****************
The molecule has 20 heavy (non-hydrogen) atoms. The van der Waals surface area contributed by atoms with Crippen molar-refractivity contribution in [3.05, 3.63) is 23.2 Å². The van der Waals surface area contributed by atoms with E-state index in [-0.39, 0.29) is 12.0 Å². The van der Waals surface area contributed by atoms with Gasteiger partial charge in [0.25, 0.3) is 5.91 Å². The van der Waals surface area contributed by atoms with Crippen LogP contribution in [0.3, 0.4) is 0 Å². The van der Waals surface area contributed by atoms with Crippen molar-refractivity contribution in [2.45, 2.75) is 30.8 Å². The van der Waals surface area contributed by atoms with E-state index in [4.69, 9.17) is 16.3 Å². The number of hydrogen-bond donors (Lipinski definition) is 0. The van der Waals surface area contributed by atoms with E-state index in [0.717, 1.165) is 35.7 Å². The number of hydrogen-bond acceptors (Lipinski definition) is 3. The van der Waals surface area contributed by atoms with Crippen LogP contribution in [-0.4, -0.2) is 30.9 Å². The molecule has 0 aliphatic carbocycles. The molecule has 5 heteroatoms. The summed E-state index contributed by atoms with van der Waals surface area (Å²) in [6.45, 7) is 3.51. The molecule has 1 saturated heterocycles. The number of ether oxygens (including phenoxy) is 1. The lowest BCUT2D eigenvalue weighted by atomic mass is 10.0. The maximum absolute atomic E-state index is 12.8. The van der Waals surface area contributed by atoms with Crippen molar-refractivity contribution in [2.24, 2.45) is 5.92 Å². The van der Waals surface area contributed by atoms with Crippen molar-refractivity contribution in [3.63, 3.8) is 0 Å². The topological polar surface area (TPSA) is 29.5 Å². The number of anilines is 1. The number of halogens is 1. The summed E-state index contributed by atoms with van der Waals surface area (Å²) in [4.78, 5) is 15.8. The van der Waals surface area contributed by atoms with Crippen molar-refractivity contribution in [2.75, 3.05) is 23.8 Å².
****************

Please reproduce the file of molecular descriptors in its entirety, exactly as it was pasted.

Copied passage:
The molecule has 20 heavy (non-hydrogen) atoms. The van der Waals surface area contributed by atoms with Crippen molar-refractivity contribution in [3.05, 3.63) is 23.2 Å². The van der Waals surface area contributed by atoms with E-state index in [-0.39, 0.29) is 12.0 Å². The van der Waals surface area contributed by atoms with Gasteiger partial charge in [0.25, 0.3) is 5.91 Å². The van der Waals surface area contributed by atoms with Crippen LogP contribution in [0.3, 0.4) is 0 Å². The van der Waals surface area contributed by atoms with Crippen molar-refractivity contribution in [2.45, 2.75) is 30.8 Å². The van der Waals surface area contributed by atoms with E-state index in [4.69, 9.17) is 16.3 Å². The number of hydrogen-bond donors (Lipinski definition) is 0. The van der Waals surface area contributed by atoms with E-state index in [0.717, 1.165) is 35.7 Å². The number of hydrogen-bond acceptors (Lipinski definition) is 3. The van der Waals surface area contributed by atoms with Crippen LogP contribution in [-0.4, -0.2) is 30.9 Å². The molecule has 0 aliphatic carbocycles. The molecule has 5 heteroatoms. The summed E-state index contributed by atoms with van der Waals surface area (Å²) in [6.45, 7) is 3.51. The molecule has 1 saturated heterocycles. The number of ether oxygens (including phenoxy) is 1. The lowest BCUT2D eigenvalue weighted by atomic mass is 10.0. The maximum absolute atomic E-state index is 12.8. The van der Waals surface area contributed by atoms with Crippen molar-refractivity contribution in [2.24, 2.45) is 5.92 Å². The van der Waals surface area contributed by atoms with Crippen molar-refractivity contribution in [3.63, 3.8) is 0 Å². The topological polar surface area (TPSA) is 29.5 Å². The number of anilines is 1. The number of halogens is 1. The summed E-state index contributed by atoms with van der Waals surface area (Å²) in [4.78, 5) is 15.8. The van der Waals surface area contributed by atoms with Crippen molar-refractivity contribution in [2.75, 3.05) is 23.8 Å².